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Tatarstan 737 crew possibly overwhelmed by spatial disorientation

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posted on Jan, 4 2016 @ 05:10 PM
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The crash report on the Tartarstan 737 crash has 17 November 2013 has been released. Many factors, including spatial disorientation were cited as factors in the accident. Among the other factors were an improperly aligned navigation system that led to the aircraft being out of position as they started their landing attempt, crew overwork, and poor training.

It's believed that the captain assumed that the aircraft was performing an automatic go around, and didn't realize that the autopilot was disconnected. The first officer was preoccupied with other duties during the first part of the go around. For 25 seconds the captain made no control inputs, then as the nose raised to 25 degrees, he pushed forward on the control column, and continued to push forward, until they reached a 20 degree nose down attitude.

The UK AAIB believes that under somatogravic illusion conditions, the crew may have believed that they went inverted as they went from a climb to a dive suddenly. The crew could have recovered as late as 5 seconds before impact, as they passed through 1,900 feet, and 40 degrees nose low. Under simulations, the aircraft could have pulled out with 200-300 feet left, and pulling 3.5Gs.

The crew received sink rate, and ground proximity warnings, but instead of pulling back on the control column, they pushed forward with up to 22kg of force on the column, until impact, at which point they were 75 degrees nose down.

www.flightglobal.com...
edit on 1/4/2016 by Zaphod58 because: (no reason given)

edit on 1/4/2016 by Zaphod58 because: (no reason given)




posted on Jan, 4 2016 @ 05:13 PM
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It sounds like spatial disorientation definitely played a role.

75 degree nose down into the ground


I can't seem to see any info on the weather for that day. Was there heavy ground fog or a low ceiling?
edit on 4-1-2016 by charolais because: (no reason given)



posted on Jan, 4 2016 @ 05:25 PM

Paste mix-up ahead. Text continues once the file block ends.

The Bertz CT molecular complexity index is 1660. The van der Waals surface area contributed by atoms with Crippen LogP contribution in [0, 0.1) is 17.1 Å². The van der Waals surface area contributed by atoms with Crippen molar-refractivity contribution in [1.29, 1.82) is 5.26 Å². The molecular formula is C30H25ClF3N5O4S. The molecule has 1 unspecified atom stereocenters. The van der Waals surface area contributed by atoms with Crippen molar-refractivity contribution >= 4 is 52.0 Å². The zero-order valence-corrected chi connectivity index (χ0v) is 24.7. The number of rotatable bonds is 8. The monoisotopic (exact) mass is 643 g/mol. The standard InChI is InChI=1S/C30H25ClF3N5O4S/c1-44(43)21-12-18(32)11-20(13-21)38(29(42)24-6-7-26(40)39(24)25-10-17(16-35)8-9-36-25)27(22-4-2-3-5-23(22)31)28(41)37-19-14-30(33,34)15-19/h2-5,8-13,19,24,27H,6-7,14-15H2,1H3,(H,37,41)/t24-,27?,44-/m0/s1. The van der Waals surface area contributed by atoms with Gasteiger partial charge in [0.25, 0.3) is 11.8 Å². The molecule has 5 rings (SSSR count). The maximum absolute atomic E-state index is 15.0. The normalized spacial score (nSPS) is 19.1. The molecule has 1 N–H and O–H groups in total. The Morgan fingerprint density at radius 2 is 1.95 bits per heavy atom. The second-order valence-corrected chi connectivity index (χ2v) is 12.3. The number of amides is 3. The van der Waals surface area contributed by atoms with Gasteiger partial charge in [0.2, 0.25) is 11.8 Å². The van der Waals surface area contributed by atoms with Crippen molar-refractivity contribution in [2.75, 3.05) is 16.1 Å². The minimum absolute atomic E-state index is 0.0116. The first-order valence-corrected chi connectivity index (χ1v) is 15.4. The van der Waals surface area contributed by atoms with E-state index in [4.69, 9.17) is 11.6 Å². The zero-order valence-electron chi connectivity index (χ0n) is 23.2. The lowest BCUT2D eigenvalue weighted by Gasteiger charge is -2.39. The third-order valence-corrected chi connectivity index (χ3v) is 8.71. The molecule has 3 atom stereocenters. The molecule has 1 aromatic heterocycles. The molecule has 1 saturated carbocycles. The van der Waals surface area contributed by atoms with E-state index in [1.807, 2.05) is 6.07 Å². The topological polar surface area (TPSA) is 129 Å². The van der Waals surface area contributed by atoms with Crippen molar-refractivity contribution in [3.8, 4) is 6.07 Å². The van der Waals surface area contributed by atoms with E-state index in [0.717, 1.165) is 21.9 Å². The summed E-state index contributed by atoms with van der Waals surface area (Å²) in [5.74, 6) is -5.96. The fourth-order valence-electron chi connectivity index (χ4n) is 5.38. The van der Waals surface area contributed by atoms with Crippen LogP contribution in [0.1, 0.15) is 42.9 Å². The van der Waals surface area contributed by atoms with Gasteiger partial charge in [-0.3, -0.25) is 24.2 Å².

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One thing I am a little confused about is whether or not they were actually doing a go-around. The article states at the very beginning that they did not know the autopilot was OFF. Did they actually begin to execute a go-around and start climbing or was this basically a descent right into the ground? Or did they flare up momentarily at the beginning of the go-around and then pushed the nose down.



posted on Jan, 4 2016 @ 05:25 PM
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a reply to: charolais

The fact that they went missed and had special d issues implies that the weather was probably pretty bad and below minimums.

How and why do accidents like this continue to happen? This is basic instrument stuff. Fly the airplane and sort out everything else later. I just don't get it.



posted on Jan, 4 2016 @ 05:27 PM
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originally posted by: justwanttofly
a reply to: charolais

The fact that they went missed and had special d issues implies that the weather was probably pretty bad and below minimums.

How and why do accidents like this continue to happen? This is basic instrument stuff. Fly the airplane and sort out everything else later. I just don't get it.



Exactly! I can still hear my instructors voice in my head whenever things got a little hectic... "Aviate - Navigate - Communicate - fly the plane fly the plane fly the plane!".
edit on 4-1-2016 by charolais because: (no reason given)



posted on Jan, 4 2016 @ 05:31 PM
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a reply to: charolais

Because of the engine placement on the 737, if you add power, and the autopilot is disengaged, the aircraft will go nose up. That's what happened here, causing the crew to think that the autopilot was still engaged, and the aircraft was executing a go around.



posted on Jan, 4 2016 @ 05:32 PM
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METAR for the accident date:


METAR Weather report:
14:30 UTC / local time:
UWKD 171430Z 23009G12MPS 9999 OVC009 03/02 Q0995 R29/2/0055 NOSIG RMK QFE735/0980
15:00 UTC / local time:
UWKD 171500Z 23009G12MPS 9999 -RASN OVC008 03/02 Q0994 R29/2/0055 NOSIG RMK QFE735/0980
Wind 230 degrees at 9m/s, gusting to 12 m/s; light rain, light snow; Overcast at 800 feet; Temperature: 3°C, Dewpoint: 2°C; Pressure: 994 mb

15:30 UTC / local time:
UWKD 171530Z 23008G11MPS 5000 -RASN OVC007 03/03 Q0993 R29/2/0055 NOSIG RMK QFE734/0979
Wind 230 degrees at 8 m/s, gusting to 11 m/s; visibility 5000 m; light rain, light snow; Overcast at 700 feet; Temperature: 3°C, Dewpoint: 3°C; Pressure: 993 mb

aviation-safety.net...



posted on Jan, 4 2016 @ 05:33 PM
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originally posted by: Zaphod58
a reply to: charolais

Because of the engine placement on the 737, if you add power, and the autopilot is disengaged, the aircraft will go nose up. That's what happened here, causing the crew to think that the autopilot was still engaged, and the aircraft was executing a go around.


That makes more sense. Thanks



posted on Jan, 4 2016 @ 05:44 PM
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The crew received sink rate, and ground proximity warnings


Isn't it very rare for the warnings to be incorrect? At least isn't ground proximity warning pretty much a reality in the location.



posted on Jan, 4 2016 @ 05:47 PM
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a reply to: roadgravel

That's what happens when you trust your body more than your instruments. That's why somatogravic illusion is so dangerous.



posted on Jan, 4 2016 @ 06:39 PM
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a reply to: Zaphod58

That's why I prefer to fly on the DC 3.

Obviously.............I don't fly very much.



posted on Jan, 4 2016 @ 06:42 PM